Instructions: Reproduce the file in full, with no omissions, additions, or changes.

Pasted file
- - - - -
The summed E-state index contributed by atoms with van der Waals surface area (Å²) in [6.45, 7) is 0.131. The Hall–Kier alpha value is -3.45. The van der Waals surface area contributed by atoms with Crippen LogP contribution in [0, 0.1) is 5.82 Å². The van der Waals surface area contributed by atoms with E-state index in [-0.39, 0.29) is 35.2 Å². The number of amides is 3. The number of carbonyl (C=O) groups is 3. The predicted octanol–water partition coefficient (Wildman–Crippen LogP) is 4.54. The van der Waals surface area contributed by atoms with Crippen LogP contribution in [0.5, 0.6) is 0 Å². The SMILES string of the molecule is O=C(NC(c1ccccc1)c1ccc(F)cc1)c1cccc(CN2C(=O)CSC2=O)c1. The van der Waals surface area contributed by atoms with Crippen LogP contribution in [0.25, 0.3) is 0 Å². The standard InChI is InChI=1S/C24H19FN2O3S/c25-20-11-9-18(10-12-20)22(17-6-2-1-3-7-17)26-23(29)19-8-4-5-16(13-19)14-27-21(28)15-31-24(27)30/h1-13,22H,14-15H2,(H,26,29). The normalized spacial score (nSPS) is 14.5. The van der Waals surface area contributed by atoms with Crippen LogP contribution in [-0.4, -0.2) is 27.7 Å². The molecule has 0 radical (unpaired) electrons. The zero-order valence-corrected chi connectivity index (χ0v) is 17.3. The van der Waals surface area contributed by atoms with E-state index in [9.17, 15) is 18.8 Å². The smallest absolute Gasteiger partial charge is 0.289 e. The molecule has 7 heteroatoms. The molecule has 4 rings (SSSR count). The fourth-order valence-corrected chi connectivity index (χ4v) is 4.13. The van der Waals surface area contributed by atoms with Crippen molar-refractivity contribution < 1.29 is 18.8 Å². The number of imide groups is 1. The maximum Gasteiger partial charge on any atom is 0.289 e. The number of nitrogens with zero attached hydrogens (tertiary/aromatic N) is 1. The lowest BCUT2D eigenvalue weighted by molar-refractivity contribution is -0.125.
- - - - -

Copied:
The summed E-state index contributed by atoms with van der Waals surface area (Å²) in [6.45, 7) is 0.131. The Hall–Kier alpha value is -3.45. The van der Waals surface area contributed by atoms with Crippen LogP contribution in [0, 0.1) is 5.82 Å². The van der Waals surface area contributed by atoms with E-state index in [-0.39, 0.29) is 35.2 Å². The number of amides is 3. The number of carbonyl (C=O) groups is 3. The predicted octanol–water partition coefficient (Wildman–Crippen LogP) is 4.54. The van der Waals surface area contributed by atoms with Crippen LogP contribution in [0.5, 0.6) is 0 Å². The SMILES string of the molecule is O=C(NC(c1ccccc1)c1ccc(F)cc1)c1cccc(CN2C(=O)CSC2=O)c1. The van der Waals surface area contributed by atoms with Crippen LogP contribution in [0.25, 0.3) is 0 Å². The standard InChI is InChI=1S/C24H19FN2O3S/c25-20-11-9-18(10-12-20)22(17-6-2-1-3-7-17)26-23(29)19-8-4-5-16(13-19)14-27-21(28)15-31-24(27)30/h1-13,22H,14-15H2,(H,26,29). The normalized spacial score (nSPS) is 14.5. The van der Waals surface area contributed by atoms with Crippen LogP contribution in [-0.4, -0.2) is 27.7 Å². The molecule has 0 radical (unpaired) electrons. The zero-order valence-corrected chi connectivity index (χ0v) is 17.3. The van der Waals surface area contributed by atoms with E-state index in [9.17, 15) is 18.8 Å². The smallest absolute Gasteiger partial charge is 0.289 e. The molecule has 7 heteroatoms. The molecule has 4 rings (SSSR count). The fourth-order valence-corrected chi connectivity index (χ4v) is 4.13. The van der Waals surface area contributed by atoms with Crippen molar-refractivity contribution < 1.29 is 18.8 Å². The number of imide groups is 1. The maximum Gasteiger partial charge on any atom is 0.289 e. The number of nitrogens with zero attached hydrogens (tertiary/aromatic N) is 1. The lowest BCUT2D eigenvalue weighted by molar-refractivity contribution is -0.125.